December 12, 2022

The Rising National Debt Drives Up Long-Term Interest Rates

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Mounting federal debt can cause interest rates to rise significantly, according to a new report released by the American Enterprise Institute (AEI). The report estimates that a one-percentage-point increase in the federal debt-to-GDP ratio is associated with a 4.5 basis point (one basis point is one hundredth of one percent) increase in the yield on 10-year Treasury notes. By comparison, that is nearly double the 2.5 basis point increase that the Congressional Budget Office (CBO) uses to make its budget and economic projections.

Rising federal debt and deficits cause long-term interest rates to rise


Estimates of the effect of rising debt on interest rates are highly relevant given the growth in the debt-to-GDP ratio expected over the next few decades. Higher interest rates lead to higher interest costs, which put significant pressure on the federal budget, particularly in the context of rising inflation and the Federal Reserve’s countermeasures. The Fed has pushed up short-term interest rates over the past several months and concerns about inflation have boosted long-term rates, adding to the already large and growing component of interest on the federal debt.

What Factors Have Influenced Interest Rates Over the Past Two Decades?

Conventional economic theory holds that a rise in the national debt causes the long-term interest rate to increase as government borrowing crowds out private investment. But since the early 2000s, the long-term interest rate, measured by the nominal 10-year Treasury yield, has generally fallen while the federal debt grew rapidly.

Long-term interest rates fell as the federal debt rose in recent years

That phenomenon has sparked a debate on the validity of the traditionally accepted relationship between rising debt and interest rates. AEI examines several economic factors that could explain the restraint in rates in recent years. Those include:

  • An aging population, which has likely resulted in higher savings rates and reduced spending
  • Growing demand for riskless U.S. debt among foreigners
  • The Federal Reserve’s monetary policy, which previously included a very low federal funds rate and purchases of longer-term securities (quantitative easing)
  • Prior expectations of low inflation
  • Slow economic growth and lower consumption growth

According to AEI, those factors have placed downward pressure on long-term interest rates that have offset the pressure from rising debt. In particular, AEI estimates that a one-percentage-point increase in the Fed’s holdings of Treasury debt decreases long-term interest rates by 16.5 basis points; similarly, such an increase in holdings by foreigners is associated with a decrease of 5.7 basis points. In addition, the aging population (as measured by one-percentage-point increase in the annual change in the share of the population over 65) is associated with a one-percentage-point decrease in long-term interest rates. But such offsetting factors may be diminishing.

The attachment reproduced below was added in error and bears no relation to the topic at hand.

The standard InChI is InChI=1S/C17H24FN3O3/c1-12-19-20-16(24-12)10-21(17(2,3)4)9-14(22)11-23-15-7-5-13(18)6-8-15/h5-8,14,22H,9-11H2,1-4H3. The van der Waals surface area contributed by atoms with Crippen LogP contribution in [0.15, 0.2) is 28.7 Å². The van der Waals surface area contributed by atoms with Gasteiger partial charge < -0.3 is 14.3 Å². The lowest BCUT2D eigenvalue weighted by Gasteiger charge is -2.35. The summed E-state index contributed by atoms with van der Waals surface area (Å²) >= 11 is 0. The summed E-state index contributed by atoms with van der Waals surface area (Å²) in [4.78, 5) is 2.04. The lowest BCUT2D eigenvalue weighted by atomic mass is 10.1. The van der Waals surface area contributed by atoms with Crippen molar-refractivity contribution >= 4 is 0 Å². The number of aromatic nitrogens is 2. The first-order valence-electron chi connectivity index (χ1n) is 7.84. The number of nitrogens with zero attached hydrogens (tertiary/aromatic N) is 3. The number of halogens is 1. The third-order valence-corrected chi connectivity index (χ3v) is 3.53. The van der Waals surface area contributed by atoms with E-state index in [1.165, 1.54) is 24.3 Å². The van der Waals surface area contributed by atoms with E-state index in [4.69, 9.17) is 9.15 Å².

AEI estimates that various economic factors have caused the long-term interest rate to stay low in recent years


What Does a Higher Interest Rate Mean for the Federal Government?

While the downward pressure from various factors have been dominating the effects of rising debt on interest rates, the recent rise in inflation may introduce new challenges for the government. Since 2007, the Treasury has been able to borrow at a relatively low cost due to historically low interest rates since the financial crisis began. But in response to rising inflation, the Federal Reserve has been increasing the federal funds rate and conducting quantitative tightening (selling its assets to reduce the money supply in the economy). AEI projects that the scheduled quantitative tightening announced in May 2022 could raise long-term interest rates as much as 55 basis points by December 2023, holding all else constant.

As interest rates rise, so too will the borrowing costs of the government. According to CBO, the government’s net interest costs will total $66 trillion over the next 30 years, accounting for nearly 40 percent of all revenues by 2052. AEI warns that those costs could be even larger — CBO’s projections incorporate a smaller estimate of the impact of rising debt on long-term interest rates than AEI estimates. Assuming a continued increase in interest rates to 6 percent by 2052, AEI estimates that the debt-to-GDP ratio could equal 235 percent by 2052, compared to CBO’s estimate of 185 percent.

The rising debt and the costs of financing present a significant challenge for America’s future. The government’s spending on financing its debt means that there will be fewer resources for other public needs. A better understanding of how the growing debt and interest costs affect each other is therefore crucial in designing policies that promote a healthier economy.

Related: Higher Interest Rates Will Raise Interest Costs on the National Debt

Image credit: Mark Makela/Getty Images


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